If you create a public disturbance, you can face charges of disorderly conduct. Rude gestures, foul language, and unkind words are not uncommon in our society. However, if law enforcement officers get involved, you can face disorderly conduct charges. Depending on what you do and where you do it, you could face misdemeanor or even felony charges. Let’s look at what disorderly conduct is and when it is considered a misdemeanor or a felony.
What is Disorderly Conduct?
According to North Carolina law, disorderly conduct is a public disturbance you intentionally cause by:
- Engaging in fighting
- Engaging in violent conduct
- Creating a threat of imminent fighting or other violence
- Saying anything, including abusive language, likely to provoke violent retaliation
- Making a gesture likely to provoke violent retaliation
- Making some type of display likely to provoke violent retaliation
If you willfully engage in disorderly conduct, you can face Class 2 misdemeanor charges. The majority of disorderly conduct charges are misdemeanors. However, you can face felony charges if you’ve faced charges of disorderly conduct in the past.
Some social situations are more protected than everyday types of public interaction. If you are at an educational institution or event, religious service, memorial service, or ceremony, others scrutinize your behavior a bit more stringently. Someone may quickly call in law enforcement to police a disturbance.
For example, if you disturb a memorial service in any way, you can face a Class 1 misdemeanor charge for a first-time offense! Class 1 misdemeanor charges are more serious than Class 2 misdemeanors, and they come with more severe penalties.
For a second disorderly conduct charge at a memorial service, you can face a Class I felony charge; for a third or subsequent offense, a Class H felony charge.
There are many ways you can face disorderly conduct charges at memorial events. Because of the occasion’s solemnity, the law provides rules of conduct for people in the vicinity.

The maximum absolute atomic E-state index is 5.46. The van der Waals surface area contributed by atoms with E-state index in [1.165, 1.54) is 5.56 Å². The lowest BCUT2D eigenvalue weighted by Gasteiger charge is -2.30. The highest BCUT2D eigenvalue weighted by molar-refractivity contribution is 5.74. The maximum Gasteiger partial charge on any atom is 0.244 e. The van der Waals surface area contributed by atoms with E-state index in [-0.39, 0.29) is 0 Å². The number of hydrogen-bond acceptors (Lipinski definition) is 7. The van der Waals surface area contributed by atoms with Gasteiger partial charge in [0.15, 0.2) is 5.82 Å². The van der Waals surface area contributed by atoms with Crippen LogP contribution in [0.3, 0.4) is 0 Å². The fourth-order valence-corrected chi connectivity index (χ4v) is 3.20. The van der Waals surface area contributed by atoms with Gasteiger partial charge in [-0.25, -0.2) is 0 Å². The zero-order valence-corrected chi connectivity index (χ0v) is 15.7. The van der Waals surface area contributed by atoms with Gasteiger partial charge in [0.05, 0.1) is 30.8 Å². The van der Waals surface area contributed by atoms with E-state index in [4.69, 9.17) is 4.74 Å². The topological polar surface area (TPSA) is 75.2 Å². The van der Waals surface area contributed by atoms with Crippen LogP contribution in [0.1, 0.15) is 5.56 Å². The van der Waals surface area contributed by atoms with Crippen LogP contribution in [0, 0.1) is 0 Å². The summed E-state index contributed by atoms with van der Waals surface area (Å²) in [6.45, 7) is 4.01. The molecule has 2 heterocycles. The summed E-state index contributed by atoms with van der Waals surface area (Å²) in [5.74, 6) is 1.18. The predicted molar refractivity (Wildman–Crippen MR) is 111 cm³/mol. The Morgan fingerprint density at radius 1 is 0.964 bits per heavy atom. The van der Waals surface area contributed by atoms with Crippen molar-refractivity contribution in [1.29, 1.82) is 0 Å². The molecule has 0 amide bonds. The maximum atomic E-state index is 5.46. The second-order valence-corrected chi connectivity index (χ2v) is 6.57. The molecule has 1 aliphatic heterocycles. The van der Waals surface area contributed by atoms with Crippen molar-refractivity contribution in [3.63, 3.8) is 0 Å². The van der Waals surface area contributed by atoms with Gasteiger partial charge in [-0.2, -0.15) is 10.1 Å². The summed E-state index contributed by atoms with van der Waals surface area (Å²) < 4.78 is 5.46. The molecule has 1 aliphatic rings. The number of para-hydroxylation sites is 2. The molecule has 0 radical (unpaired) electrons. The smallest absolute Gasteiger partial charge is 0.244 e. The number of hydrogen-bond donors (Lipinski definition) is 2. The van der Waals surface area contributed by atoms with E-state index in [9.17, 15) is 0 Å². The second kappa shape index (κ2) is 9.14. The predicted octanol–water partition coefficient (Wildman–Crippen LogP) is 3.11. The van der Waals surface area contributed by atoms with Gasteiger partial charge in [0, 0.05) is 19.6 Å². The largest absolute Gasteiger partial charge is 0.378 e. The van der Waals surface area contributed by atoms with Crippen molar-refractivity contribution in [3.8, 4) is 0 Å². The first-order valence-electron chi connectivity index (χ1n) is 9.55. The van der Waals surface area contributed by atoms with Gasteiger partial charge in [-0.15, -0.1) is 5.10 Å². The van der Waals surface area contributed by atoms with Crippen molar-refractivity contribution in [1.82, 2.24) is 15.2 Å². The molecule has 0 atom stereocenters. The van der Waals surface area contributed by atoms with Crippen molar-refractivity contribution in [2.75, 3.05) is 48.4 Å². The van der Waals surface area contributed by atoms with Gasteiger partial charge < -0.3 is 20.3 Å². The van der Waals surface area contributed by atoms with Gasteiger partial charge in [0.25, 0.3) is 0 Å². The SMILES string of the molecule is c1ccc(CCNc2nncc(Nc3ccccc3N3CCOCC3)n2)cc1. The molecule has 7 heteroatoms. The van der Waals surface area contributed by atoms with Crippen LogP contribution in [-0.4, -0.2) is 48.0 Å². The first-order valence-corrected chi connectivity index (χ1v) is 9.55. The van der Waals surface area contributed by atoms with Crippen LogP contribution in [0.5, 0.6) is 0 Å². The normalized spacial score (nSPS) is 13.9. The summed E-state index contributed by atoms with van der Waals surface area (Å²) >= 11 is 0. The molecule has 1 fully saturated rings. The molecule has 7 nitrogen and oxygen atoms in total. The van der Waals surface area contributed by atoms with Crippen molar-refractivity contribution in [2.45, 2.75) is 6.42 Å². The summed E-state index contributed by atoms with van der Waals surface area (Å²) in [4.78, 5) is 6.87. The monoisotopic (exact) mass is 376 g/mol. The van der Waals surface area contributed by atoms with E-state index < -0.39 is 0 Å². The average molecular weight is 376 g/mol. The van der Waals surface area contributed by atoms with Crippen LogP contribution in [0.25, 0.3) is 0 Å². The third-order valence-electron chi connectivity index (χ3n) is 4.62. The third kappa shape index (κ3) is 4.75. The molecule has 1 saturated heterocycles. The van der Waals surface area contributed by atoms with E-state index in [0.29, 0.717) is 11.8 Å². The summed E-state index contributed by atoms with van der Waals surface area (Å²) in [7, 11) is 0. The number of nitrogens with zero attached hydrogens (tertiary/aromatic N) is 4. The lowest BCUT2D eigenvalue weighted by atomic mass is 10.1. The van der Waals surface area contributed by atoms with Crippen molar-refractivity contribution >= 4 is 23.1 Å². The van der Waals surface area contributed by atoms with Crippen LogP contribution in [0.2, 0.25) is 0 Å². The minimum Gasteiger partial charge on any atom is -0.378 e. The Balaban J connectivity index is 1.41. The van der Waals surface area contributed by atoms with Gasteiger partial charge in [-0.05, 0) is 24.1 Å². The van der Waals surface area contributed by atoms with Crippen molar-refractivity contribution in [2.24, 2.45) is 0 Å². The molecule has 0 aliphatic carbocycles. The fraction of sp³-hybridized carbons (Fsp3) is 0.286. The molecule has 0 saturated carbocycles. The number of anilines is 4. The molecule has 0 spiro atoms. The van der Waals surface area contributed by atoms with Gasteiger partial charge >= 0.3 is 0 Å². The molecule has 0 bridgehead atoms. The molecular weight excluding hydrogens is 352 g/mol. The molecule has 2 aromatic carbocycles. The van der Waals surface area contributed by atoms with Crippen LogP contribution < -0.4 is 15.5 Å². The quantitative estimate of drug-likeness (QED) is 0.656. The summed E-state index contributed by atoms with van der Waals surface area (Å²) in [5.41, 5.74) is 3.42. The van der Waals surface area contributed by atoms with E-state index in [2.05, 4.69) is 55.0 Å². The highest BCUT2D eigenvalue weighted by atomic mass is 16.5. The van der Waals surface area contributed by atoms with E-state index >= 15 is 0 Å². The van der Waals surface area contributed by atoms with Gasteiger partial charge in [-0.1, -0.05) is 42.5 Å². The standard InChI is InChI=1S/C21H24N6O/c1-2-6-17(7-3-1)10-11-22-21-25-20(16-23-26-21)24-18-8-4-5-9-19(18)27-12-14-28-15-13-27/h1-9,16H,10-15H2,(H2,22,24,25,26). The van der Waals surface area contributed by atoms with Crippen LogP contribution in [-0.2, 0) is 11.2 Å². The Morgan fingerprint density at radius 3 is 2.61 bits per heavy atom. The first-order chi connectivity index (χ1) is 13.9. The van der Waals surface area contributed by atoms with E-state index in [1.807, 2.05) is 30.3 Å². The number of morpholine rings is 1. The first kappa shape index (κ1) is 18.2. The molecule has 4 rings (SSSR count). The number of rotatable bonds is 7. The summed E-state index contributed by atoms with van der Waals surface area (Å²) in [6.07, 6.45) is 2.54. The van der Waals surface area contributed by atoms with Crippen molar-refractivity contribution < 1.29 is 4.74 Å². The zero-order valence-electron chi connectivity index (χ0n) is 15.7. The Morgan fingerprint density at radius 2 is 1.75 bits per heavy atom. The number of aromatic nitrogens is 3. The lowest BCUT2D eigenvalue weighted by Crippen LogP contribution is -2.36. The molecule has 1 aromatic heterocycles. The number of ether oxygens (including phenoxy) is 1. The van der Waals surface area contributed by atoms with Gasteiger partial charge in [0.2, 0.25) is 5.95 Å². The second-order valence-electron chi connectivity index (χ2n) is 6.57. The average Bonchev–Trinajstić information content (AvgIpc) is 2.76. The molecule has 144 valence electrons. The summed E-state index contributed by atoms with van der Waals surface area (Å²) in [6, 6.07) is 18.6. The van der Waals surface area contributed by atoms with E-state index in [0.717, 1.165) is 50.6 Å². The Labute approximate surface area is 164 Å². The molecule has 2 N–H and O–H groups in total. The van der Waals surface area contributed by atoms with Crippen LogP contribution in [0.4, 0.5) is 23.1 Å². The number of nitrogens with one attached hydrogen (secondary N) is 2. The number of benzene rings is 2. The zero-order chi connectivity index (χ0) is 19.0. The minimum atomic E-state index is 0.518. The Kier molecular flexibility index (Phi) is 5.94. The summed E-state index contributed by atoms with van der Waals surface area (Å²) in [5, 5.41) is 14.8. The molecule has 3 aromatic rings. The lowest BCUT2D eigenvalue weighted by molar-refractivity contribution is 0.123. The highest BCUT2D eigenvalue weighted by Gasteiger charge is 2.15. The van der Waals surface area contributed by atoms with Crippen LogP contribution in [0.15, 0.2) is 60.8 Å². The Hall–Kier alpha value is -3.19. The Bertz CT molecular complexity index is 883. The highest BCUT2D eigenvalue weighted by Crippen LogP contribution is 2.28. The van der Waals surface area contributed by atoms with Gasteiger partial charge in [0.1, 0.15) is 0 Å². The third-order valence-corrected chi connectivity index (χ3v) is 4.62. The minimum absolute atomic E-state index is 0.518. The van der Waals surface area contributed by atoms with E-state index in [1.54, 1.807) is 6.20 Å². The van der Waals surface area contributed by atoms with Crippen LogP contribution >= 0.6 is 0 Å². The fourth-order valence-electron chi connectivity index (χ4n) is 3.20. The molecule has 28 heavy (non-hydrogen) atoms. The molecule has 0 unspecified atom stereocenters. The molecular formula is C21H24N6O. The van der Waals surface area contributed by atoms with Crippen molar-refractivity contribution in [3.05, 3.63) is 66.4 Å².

Law enforcement can charge you for any disorderly behaviors that occur:
- 2 hours before or after a memorial type service
- Within 500 feet of the memorial service site or on the processional route
You can face charges of disorderly conduct for any of the following behaviors:
- You intend to interfere with the order of any (including military):
- Memorial service
- Family processional to the funeral or memorial service
- Normal activities occurring in the facilities or buildings where a funeral or memorial service is taking place.
- You display any visual image that conveys:
- fighting words
- actual or imminent threats of harm directed to any person or property associated with the memorial
- You act to impede, disrupt, disturb, or interfere with a memorial service or processional route by uttering:
- Loud, threatening, or abusive language
- Yelling with or without noise amplification
- You attempt to block pedestrian or vehicular access to the ceremonial site
For any educational institution, public or private, take note. Our government protects those enrolled in public and private educational institutions. Educational administrators may call in law enforcement for certain acts. Examples of behavior that can earn you a disorderly conduct charge include:
- Taking possession of any facility without being given specific authority by an administrative representative.
- Refusing to vacate any facility of any educational institution when asked by a:
- Chief administrative officer of the institution or representative.
- Any fireman or public health officer.
- Any law-enforcement officer during an emergency.
- If you’re told to vacate an educational institution but instead you:
- Sit, kneel, lie down, or incline to prevent the use of any building.
- Congregate, assemble, form groups (whether organized or not), block, or interfere with the operation or functioning of any facility.
- Disrupting, disturbing, or interfering with the teaching of students
- Disturbing the peace, order, or discipline
- Engaging in conduct that disturbs the peace, order, or discipline on any school bus.
If attending a mosque, temple, or church service, you could quickly receive a disorderly conduct charge for intentionally causing a disturbance. If someone calls law enforcement to the scene and the witnesses claim that you disrupted a service intentionally, you could face charges. At a religious institution, you engage in disorderly conduct by:
- Disrupting a religious service or assembly
- Disturbing a religious service or assembly
- Interfering with a religious service or assembly
- Engaging in behavior that disturbs the peace or order at any religious service or assembly.
We Can Help
At Hopler, Wilms, and Hanna, we understand that we all make mistakes. Sometimes we need help to defend ourselves. Whether you face felony or misdemeanor disorderly conduct charges, our criminal defense attorneys want to work with you to form the best defense in your particular situation. Often, we can work with prosecutors to defer or even dismiss charges. Let us help you move past the charges you face and find your way to a bright future. Contact us today and find out how we can help you.